06 ModelHW6 - Two mutually exclusive projects i= 12% Cash...

Info iconThis preview shows pages 1–3. Sign up to view the full content.

View Full Document Right Arrow Icon
Two mutually exclusive projects i= 12% Cash Flows n Proj A Proj B NPW A NPW B 0 $(800) $(2,635) $(800) $(2,635) 1 $(1,500) $(565) $(1,339) $(504) 2 $(435) $820 $(347) $654 3 $775 $820 $552 $584 4 $775 $1,080 $493 $686 5 $1,275 $1,880 $723 $1,067 6 $1,275 $1,500 $646 $760 7 $975 $980 $441 $443 8 $675 $580 $273 $234 9 $375 $380 $135 $137 10 $660 $840 $213 $270 Sum NPW= $989 $1,696 NPW for each cash flow is cash flow divided by (1+i)^n. Project B has a larger NPW, so project B should be chosen.
Background image of page 1

Info iconThis preview has intentionally blurred sections. Sign up to view the full version.

View Full DocumentRight Arrow Icon
Two mutually exclusive projects MARR= 15% Cash Flows n Proj. A NPW A Proj. B NPW B 0 $(3,000) $(3,000) $(8,000) $(8,000) 1 $400 $348 $11,500 $10,000 2 $7,000 $5,293 $400 $302 Sum NPW= $2,641 Sum NPW= $2,302 a) By NPW analysis, which should be chosen? Project A should be chosen, it has the larger NPW. b) Chart PW (A,B) from MARR = 0% to 50%. Over what range do you prefer project B? Answer: I prefer project A over the entire range. In general, projects with larger positive cash flows early will have better relative NPW's at high values of i, and those with later positive cash flows will do better at lower values of i. However, in this example, the NPW's do not cross over in the 0% to 50% range. Note:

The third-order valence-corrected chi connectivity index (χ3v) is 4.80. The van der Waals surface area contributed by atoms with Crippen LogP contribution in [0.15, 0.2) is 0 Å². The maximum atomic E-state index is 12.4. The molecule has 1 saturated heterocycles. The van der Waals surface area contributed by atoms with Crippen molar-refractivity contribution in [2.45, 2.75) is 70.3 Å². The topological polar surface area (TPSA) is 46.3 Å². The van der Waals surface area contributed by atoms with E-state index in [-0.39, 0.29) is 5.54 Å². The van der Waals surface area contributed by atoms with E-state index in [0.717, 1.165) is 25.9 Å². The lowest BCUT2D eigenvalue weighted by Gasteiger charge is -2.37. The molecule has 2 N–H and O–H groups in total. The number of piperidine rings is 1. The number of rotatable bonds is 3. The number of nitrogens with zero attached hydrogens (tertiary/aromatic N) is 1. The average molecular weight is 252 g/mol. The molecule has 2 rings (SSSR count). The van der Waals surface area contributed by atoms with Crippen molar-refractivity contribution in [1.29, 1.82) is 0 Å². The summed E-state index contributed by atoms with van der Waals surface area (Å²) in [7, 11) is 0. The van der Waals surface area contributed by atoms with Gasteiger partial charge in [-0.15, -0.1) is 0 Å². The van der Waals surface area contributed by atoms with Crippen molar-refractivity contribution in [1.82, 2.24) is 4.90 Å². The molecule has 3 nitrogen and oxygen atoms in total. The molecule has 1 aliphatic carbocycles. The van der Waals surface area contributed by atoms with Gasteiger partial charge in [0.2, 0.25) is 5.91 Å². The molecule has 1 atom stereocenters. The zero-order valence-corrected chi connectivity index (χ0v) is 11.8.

Background image of page 2
Image of page 3
This is the end of the preview. Sign up to access the rest of the document.

This note was uploaded on 05/12/2010 for the course BUSINESS BS515 taught by Professor Johnson during the Fall '09 term at Drexel.

Page1 / 9

06 ModelHW6 - Two mutually exclusive projects i= 12% Cash...

This preview shows document pages 1 - 3. Sign up to view the full document.

View Full Document Right Arrow Icon
Ask a homework question - tutors are online